Got a chance to mic out the big ends on my 10/2 crank. I was mostly interested in roundness and found

P1 62.15mm and P2 62.45mm on the other pin.

I saw a post or 2 referring to 0.050", even 0.060" undersize shells, but I don't see them adverstised anywhere??
Anyone??

Assuming they are available, below are my calcs based on a post from 38ac on "running clearances".
 https://listerengine.com/smf/index.php?topic=7426.msg84397;topicseen#msg84397

This would allow off the shelf shells since my crank is still in block, one gib is refusing to come out...

Pin1
62.15/25.4 = 2.4468, maximum shell 2.5005
Max Clearance  =  2.5005 -  2.4468 = 0.0537"
62.15/25.4 = 2.4468, minimum shell 2.4995
Min Clearance  =  2.4995 - 2.4468 =  0.0527"

Pin2
62.45/25.4 = 2.4586, maximum shell 2.5005
Max Clearance  = 2.5005 - 2.4586 = 0.0419"
Min Clearance = 2.4995 - 2.4586 = 0.0409"

Here's where the logic is questionable....

Pin1 using an 0.050 under shell gives
max clearance 0.0537 - 0.050 = 0.0037"
and min clearance of 0.0527 - 0.050 = 0.0027"

Pin2 using an 0.040 under shell gives
max clearance  0.0419 - 0.040 = 0.0019"
and min clearance 0.0409 - 0.040 = 0.0009"

If the os shells are on the "tight" side,
Pin1 runs at 0.0027" OK?
Pin2 at 0.0009" can shim, or take lap thou of the pin

Note: I'm waiting on a kg of Tegostar to pour the bearings, so the above is more or less academic....

appreciate some feedback
nick

9
Original Lister Cs Engines / Re: CS cylinder repair
« on: April 08, 2022, 11:38:17 AM »

I just want to mention, $100 to re-sleeve and liner included sounds cheaper than dirt. Is this a for profit shop or a hobby shop?? I'd be interested to hear how the job turns out.

This is one of two auto macine shops here. If you consider 100E is anywhere  from 1/8 to 1/12 of a months salary here it's not that inexpensive, is it? OTOH, these guys have huge mark ups on parts, and that's where they cash in (40Euro for 1 single 3.5" top ring)

I was last in the US 3 years ago and was blown away with prices/cost of living, at least in the greater Boston area.

Anyway, I still need to source std. pistons as the ones I have are 116mm and I cant find rings, gasket etc.
Also, side clearance is 6-8 thou on top land...

regards,
nick

10
Original Lister Cs Engines / 116 mm piston
« on: April 01, 2022, 12:46:56 PM »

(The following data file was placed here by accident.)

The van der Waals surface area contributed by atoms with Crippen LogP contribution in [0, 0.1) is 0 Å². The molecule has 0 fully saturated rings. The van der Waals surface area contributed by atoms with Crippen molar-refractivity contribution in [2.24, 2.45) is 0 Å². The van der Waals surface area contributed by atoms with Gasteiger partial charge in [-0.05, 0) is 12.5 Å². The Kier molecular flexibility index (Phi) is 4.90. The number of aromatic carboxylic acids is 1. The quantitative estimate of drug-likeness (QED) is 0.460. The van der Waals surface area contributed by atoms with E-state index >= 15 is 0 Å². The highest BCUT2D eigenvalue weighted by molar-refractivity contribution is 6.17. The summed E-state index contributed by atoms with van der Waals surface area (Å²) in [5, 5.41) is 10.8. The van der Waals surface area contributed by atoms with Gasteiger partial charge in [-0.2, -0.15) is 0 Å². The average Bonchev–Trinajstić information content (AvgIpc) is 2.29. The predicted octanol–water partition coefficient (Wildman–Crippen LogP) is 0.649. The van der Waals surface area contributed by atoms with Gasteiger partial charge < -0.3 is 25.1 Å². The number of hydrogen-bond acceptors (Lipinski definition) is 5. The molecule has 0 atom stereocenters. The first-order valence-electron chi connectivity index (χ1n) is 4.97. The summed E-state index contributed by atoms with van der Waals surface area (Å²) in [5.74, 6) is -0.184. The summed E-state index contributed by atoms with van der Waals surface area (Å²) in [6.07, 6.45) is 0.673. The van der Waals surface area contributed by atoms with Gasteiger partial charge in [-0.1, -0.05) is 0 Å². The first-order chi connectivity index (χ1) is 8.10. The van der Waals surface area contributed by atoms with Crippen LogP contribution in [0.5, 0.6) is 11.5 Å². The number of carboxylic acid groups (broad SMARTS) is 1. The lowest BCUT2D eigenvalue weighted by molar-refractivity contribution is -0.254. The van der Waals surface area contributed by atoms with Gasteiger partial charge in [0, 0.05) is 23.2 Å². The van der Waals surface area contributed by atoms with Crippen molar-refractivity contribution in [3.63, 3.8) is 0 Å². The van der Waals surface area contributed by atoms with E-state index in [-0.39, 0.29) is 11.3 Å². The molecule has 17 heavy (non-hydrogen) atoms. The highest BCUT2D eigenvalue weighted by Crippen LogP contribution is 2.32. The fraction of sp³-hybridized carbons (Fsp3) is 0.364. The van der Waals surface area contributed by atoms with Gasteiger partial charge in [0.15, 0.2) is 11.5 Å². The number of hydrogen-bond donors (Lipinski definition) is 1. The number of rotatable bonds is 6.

Moving on to the pistons, I was surprized to find they measure right at 116mm.
Is this common, and more important are there rings available?

I will need this sorted before final boring/honing of the aformentioned sleeves.

regards,
nick

11
Original Lister Cs Engines / CS big end bearing failure analysis
« on: April 01, 2022, 12:06:48 PM »
Here is the big end shell that had substantial slop in it. While difficult to measure accurately,  I'm
getting about .65 - 0.82mm clearance.

I've yet to check for runout and taper on the crank throw with a mic but with a caliper
I think that even a 0.040 under still would be too loose,

Cant believe that this was hacked like this.

Note:
total lack of oil grooves
the oil feeds of the top shell babbitted closed
delamination of babbit (could be simply lead)
bad/no tinning of shell

The other shell, IIRC had no noticeable slop, but the top oil feeds are clear on that one

Alas,
nick

12
Original Lister Cs Engines / Re: CS cylinder repair
« on: March 31, 2022, 12:31:00 PM »
Hope it was understood that I've scrapped the braze/we/d/spray idea from your replies.
As 38ac said this is not the the last CS on the planet....

I re-sleeving, and thanx to all for replying...

On to the big ends... next post

nick

13
Original Lister Cs Engines / Re: CS cylinder repair
« on: March 31, 2022, 08:58:04 AM »
Thanx for all the replies.

Note that this was water damage, and not ice/frost.

Anyway, got a quote from one of the 2 machine shops here. They want about 100 bucks to re-sleeve, liner included, and about 70-80 if I supply the liners, but maybe that's not a good idea as I saw a post by 38C where if something goes wrong, it becomes a blame game...

I forgot to ask liners material, AFAIU typically it's  centrifugally spun CI.

I'm waiting for a quote on 2 liners from the big city of Athens..
Im ASSuming the cost includes finish honing to the existing piston.

I have to assess the second liner and see...

nick

BTW did anyone see my post wrt Laystall?

14
Original Lister Cs Engines / Laystal liners
« on: March 29, 2022, 12:49:09 PM »
Hi again,

Do Laystal liners still make chrome liners for the CS? Any experiences here?

I saw this post and wonder if I could get a clarification, reply 20 by listard-jp2


https://listerengine.com/smf/index.php?topic=8234.msg94148#msg94148


regards,
nick


15
Original Lister Cs Engines / CS cylinder repair
« on: March 29, 2022, 12:20:29 PM »
Hi all,

This cylinder is from my early 10/2 that I've finally started work on.
There is a fairly deep (~2mm) ridge from water damage I'm guessing. The ridge is about 5 inches down the bore.

While I know about re-sleeving, could this ridge be brazed with bronze or brass? and then bored and honed to size.
Cook the cylinder on the BBQ and the braze...

I'd like to keep the chrome on the cylinder as much as possible. The other cylinder seems to be fine.

I would also think that 5 inches down the bore the is minimal combustion pressure, temp as, IIRC, the power stroke ends at about 50* in a 4 stroke...

I am also contacting a firm here that can spray the ID and finish to size..
They say they can spray whatever metal is desired (e.g. chrome based) etc...

regards,
nick
PS This will be a working machine